An accomplished student with a B.A. in Management and an M.A. in Banking and Finance from the University of St. Gallen (Switzerland), Philipp Hampl was excelling in his studies and passed the CFA level II—but he was driven to learn more.
With a keen interest in learning and refining skills in cross-cultural and strategic management, he discovered McIntire’s groundbreaking M.S. in Global Commerce Program.
Having served multiple internships in banking, finance consulting, and private equity, he chose the one-year program that brings students to Grounds in Charlottesville to earn an M.S. in Global Commerce from UVA McIntire, an M.S. in Global Strategic Management from ESADE Business School in Barcelona, Spain, and a certificate in International Business from Lingnan (University) College at Sun Yat-sen University in Guangzhou, China.
Hampl, currently in McKinsey & Company’s Austrian office in a generalist consulting position, recalls that he aimed to gain more experience abroad, hoping to challenge himself in new cultural and academic settings.
“The M.S. in Global Commerce offers a unique opportunity to combine all of these factors,” Hampl says. “In addition, I found the program’s distinct cross-cultural student mix very appealing, as it would sharpen my understanding of different cultures and enable me to broaden my professional network.”
We recently spoke to Hampl about his current position, how the transformative M.S. in Global Commerce experience continues to inform his work, and how it has given him an invaluable international network.
What do you enjoy about working at McKinsey & Company? How would you describe your role?
Working as a management consultant offers a great deal of flexibility. In my first year in the firm, I’ve worked in completely different industries and topics. Dealing mostly on large transformations, I usually spend a lot of time finding potential levers to increase company performance together with our clients. We then help them implement these solutions into practice. It can range from introducing new products and, setting prices to automating processes, to applying lean management techniques.
At McKinsey, there is a strong vision to “make your own McKinsey.” What I enjoy the most here is the ability to combine this entrepreneurial spirit with fabulous colleagues who help me challenge myself on a daily basis. Currently, I work as an Associate (“Fellow”) in the Austrian office.
What aspects of the M.S. in Global Commerce Program stay with you? What lessons, projects, and experiences continue to be influential in your current role?
Looking back, cross-cultural management was a constant theme during the program. Interestingly, the improvements and development of these skills become apparent only at the very end of the program. Being comfortable working with people from completely different backgrounds and cultures in various settings is an invaluable skill. Academically, the business simulation class proved to be a very informative. We essentially ran a virtual company and had to adjust to different managerial challenges. This hands-on experience gave me a much better understanding of day-to-day management that I still apply today. Furthermore, writing a master’s thesis in a group of three helped me to approach problems more holistically.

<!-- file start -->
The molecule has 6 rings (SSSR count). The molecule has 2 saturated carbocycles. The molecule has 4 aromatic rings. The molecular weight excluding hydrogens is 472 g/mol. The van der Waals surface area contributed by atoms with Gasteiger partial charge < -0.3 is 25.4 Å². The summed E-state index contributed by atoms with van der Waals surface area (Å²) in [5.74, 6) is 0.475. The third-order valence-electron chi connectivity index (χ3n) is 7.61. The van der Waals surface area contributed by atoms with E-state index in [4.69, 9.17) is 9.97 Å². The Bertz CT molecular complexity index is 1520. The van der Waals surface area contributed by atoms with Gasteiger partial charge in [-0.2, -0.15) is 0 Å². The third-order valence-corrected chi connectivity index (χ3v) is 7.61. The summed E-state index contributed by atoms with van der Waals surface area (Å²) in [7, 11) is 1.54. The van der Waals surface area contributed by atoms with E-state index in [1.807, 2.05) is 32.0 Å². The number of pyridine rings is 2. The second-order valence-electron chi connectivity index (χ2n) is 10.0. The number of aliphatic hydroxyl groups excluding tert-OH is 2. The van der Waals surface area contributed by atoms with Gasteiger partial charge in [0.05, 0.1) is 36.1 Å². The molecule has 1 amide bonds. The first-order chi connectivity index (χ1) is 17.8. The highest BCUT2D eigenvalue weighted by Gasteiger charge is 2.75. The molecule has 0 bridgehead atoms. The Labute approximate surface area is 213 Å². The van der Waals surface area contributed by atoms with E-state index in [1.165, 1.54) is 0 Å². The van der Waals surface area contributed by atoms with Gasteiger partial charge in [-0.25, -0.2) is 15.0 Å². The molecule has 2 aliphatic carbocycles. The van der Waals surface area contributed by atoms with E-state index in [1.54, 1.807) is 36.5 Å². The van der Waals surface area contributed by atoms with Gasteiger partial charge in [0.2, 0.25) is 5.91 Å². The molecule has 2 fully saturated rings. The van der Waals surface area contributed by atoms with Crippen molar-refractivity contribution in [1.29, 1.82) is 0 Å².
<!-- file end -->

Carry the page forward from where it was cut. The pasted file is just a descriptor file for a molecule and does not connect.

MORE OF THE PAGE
How would you characterize the relationships you’ve built from your time in the M.S. in Global Commerce Program? How have your personal and professional networks grown or changed as a result?
Living together with 60 people from around the globe and experiencing all these different situations build an incredible bond. I consider my fellow students as close friends and am happy to have already attended one of our European reunions. Looking forward to our next one! Professionally, my network also greatly expanded. Not only are my fellow student colleagues highly successful and in many different industries and companies, but the career centers at all three universities gave me the opportunity to get in touch with many alums.
What are some specific aspects of learning at UVA McIntire, ESADE, and Lingnan that might not be readily apparent—perhaps details known only by someone who has gone through the three-school program?
I believe the different teaching styles (case studies, group work, presentations, one-on-one, etc.) applied across each university help you adjust to different aspects of work life. I also feel that the guest lectures are very high quality and that there is a clear goal to combine theoretical knowledge with practical applications. The most amazing part about the program is that you learn to adjust to completely new situations on the fly, while leading teams from completely different backgrounds. A lot of universities may teach classes like this, but in this program you actually learn how to do it.
What advice would you give to anyone considering the M.S. in Global Commerce Program?
If you want to expand your comfort zone and are willing to learn about cross-cultural and strategic management, you should definitely apply to the program. This will be the experience of your lifetime! You’ll also make 60 new friends across the globe. I scanned many other top-ranked programs before joining this one, and there is nothing like it. Also, if anyone has any doubts, feel free to reach out to me anytime via LinkedIn. I’m happy to chat!